The police have contacted the boat owner in the newly re-opened case of actress Natalie Wood's death, he told Hawaiian television station KHON.
Ron Nelson, who now lives in Hawaii, bought the boat that will forever be linked with Wood’s mysterious death back in 1981 and now the L.A. Sheriff's Department, which formally re-opened the investigation on Friday, will come to Hawaii to inspect the boat.
The re-opening of the Natalie Wood case has come as a shock to many – it has been nearly 30 years after all — but Nelson says he knew of the L.A. Sheriff Department’s plan well in advance.
"I have known for a few weeks that there was going to be a police investigation," Nelson told KHON. "But I didn't know it was going to explode like it did overnight."
And explode it has. News organizations across the country have been reporting on the story, fueling speculation about a case that remains as murky as it has ever been.
Perhaps even murkier.
Wood was boating off Catalina Island on the Splendour, a 60-foot yacht, with husband Robert Wagner and co-star Christopher Walken during Thanksgiving weekend of 1981. The night of Nov. 28, the boat anchored for a dinner at Doug's Harbor Reef in Catalina, but the trio then returned to the yacht for drinks. Wagner and Walken argued, ostensibly about the conflict between one's personal life and your career.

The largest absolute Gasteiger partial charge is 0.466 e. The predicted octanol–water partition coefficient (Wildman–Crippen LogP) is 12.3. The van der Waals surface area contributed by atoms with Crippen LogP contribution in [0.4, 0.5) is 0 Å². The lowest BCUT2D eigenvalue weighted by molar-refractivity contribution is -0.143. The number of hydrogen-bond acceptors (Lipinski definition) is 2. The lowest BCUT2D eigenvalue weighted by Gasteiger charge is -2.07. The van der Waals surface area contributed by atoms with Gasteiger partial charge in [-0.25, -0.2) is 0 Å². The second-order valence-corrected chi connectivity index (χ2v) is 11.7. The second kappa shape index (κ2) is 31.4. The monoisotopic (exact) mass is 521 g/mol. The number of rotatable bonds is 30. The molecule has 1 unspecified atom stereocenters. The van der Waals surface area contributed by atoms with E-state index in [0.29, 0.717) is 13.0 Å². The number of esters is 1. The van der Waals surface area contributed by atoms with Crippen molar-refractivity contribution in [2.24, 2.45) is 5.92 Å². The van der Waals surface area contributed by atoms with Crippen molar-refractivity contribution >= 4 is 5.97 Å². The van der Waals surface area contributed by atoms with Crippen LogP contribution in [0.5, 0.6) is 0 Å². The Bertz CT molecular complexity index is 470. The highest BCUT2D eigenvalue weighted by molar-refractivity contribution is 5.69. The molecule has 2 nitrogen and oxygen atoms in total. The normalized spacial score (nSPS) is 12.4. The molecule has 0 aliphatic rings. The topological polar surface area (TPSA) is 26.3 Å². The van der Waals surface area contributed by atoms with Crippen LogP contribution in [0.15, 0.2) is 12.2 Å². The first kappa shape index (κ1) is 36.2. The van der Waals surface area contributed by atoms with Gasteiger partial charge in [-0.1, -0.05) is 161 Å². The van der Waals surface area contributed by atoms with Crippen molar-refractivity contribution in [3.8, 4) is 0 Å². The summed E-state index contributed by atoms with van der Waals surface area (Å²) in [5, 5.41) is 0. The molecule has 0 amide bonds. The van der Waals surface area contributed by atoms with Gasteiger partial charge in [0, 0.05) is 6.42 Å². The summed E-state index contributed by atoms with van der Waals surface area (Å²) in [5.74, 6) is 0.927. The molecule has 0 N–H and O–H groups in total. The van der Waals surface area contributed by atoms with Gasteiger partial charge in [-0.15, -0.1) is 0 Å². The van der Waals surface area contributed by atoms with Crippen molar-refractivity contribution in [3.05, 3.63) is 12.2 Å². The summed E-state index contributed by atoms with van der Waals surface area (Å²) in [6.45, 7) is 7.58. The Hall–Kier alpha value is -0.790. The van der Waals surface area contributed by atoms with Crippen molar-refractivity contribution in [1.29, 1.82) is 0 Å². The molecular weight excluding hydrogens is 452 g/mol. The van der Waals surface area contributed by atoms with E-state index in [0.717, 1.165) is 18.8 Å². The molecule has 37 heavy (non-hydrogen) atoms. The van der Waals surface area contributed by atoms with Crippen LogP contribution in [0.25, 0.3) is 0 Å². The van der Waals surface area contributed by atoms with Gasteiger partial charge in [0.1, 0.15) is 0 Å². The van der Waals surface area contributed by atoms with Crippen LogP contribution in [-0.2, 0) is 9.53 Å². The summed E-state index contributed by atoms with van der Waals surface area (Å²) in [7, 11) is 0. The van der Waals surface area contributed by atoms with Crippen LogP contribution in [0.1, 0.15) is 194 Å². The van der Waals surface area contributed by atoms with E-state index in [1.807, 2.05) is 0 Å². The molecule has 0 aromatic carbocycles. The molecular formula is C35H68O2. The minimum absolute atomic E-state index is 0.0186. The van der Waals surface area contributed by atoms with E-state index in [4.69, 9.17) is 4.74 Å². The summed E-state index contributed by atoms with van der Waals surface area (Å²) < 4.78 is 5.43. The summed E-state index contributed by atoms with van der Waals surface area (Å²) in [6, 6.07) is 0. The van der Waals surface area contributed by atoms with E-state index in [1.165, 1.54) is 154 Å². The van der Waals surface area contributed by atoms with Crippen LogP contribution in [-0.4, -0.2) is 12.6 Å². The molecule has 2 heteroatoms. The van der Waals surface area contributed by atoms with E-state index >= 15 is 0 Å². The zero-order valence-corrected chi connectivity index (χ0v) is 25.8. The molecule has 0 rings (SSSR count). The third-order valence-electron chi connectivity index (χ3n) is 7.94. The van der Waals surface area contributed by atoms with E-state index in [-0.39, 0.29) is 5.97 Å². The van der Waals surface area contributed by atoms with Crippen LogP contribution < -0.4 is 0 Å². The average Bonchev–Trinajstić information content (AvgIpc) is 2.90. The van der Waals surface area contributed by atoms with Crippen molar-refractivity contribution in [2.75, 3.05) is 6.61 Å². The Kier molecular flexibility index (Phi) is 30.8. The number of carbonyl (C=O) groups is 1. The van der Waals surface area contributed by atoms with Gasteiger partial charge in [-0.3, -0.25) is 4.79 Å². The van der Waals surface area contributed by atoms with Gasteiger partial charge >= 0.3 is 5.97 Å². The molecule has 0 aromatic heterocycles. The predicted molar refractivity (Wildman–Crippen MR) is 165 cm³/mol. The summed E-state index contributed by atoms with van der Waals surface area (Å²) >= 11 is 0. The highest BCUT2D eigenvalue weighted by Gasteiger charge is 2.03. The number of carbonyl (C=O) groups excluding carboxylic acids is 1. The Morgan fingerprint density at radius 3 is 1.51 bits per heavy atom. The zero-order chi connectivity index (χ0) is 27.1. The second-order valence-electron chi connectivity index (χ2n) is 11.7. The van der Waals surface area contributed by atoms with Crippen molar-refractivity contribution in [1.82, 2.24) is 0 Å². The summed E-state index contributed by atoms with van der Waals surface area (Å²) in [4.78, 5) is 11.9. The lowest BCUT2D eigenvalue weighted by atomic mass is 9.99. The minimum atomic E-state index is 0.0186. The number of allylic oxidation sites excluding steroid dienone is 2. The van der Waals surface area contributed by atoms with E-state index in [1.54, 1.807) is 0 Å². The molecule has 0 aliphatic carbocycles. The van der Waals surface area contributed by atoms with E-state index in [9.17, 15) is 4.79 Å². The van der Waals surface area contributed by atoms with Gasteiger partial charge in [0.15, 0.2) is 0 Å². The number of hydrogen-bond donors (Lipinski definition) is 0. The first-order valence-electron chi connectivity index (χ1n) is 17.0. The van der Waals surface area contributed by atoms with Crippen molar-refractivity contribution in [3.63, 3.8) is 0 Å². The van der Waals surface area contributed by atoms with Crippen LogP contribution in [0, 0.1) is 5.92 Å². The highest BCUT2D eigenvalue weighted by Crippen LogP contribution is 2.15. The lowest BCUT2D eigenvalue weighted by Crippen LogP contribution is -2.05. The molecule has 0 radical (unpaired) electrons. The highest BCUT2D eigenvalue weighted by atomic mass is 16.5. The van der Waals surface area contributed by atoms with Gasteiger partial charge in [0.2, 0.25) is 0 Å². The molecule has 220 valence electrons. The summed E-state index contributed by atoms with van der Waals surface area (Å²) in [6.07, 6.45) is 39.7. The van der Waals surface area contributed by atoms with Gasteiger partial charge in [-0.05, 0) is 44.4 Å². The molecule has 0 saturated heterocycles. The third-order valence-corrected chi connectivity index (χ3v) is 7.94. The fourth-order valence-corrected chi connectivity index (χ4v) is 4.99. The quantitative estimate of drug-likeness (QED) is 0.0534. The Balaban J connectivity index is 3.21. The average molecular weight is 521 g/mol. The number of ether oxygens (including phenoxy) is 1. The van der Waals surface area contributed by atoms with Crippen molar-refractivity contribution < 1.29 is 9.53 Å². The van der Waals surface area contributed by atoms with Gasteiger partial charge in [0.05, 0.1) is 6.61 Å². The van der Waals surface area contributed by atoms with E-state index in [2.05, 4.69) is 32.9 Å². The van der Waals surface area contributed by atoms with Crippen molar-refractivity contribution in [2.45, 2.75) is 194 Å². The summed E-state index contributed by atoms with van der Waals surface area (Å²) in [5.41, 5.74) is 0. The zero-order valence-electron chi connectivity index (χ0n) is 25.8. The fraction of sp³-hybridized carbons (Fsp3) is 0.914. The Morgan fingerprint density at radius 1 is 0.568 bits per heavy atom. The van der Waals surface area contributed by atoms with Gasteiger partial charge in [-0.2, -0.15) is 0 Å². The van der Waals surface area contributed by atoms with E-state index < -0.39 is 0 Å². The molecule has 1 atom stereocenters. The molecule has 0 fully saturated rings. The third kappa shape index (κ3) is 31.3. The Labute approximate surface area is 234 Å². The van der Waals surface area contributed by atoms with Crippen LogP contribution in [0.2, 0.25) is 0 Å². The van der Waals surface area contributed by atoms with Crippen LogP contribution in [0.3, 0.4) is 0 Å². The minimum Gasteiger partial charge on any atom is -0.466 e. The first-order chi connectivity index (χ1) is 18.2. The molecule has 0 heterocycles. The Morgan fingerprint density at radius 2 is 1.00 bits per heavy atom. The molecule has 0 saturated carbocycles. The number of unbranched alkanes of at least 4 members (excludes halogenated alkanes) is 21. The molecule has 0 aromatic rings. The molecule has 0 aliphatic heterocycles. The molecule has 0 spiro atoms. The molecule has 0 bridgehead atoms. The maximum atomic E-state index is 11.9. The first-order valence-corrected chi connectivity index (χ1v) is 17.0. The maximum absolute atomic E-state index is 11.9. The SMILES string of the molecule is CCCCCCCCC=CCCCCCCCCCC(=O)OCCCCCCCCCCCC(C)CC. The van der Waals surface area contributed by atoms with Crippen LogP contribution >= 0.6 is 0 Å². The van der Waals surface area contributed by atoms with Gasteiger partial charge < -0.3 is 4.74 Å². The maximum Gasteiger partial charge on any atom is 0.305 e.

Wagner later discovered his wife was missing and her body was found the next morning in what the authorities ruled as a case of accidental drowning.
Now ship captain Dennis Davern says he lied to investigators all those years ago, and points the finger at Wagner, who he said was arguing with Wood. However, he also told TMZ he was drunk on the night in question and has gone on such a spree of public testimony that there are questions about his motives.
For his part, Nelson has been contacted by the police, and has also begun to soak in the attention of the moment. Nelson bought the boat knowing its history and took the TV station on a tour of the famed vessel. He retold the story of what is believed to have happened – the supposed arguments involving Wagner, Walken and Wood and the dinghy Wood may or may not have taken.
“It's a piece of history and it's not going to go away. It's been 30 years and it's as fresh as it was 30 years ago. Maybe even fresher, maybe more tantalizing now.”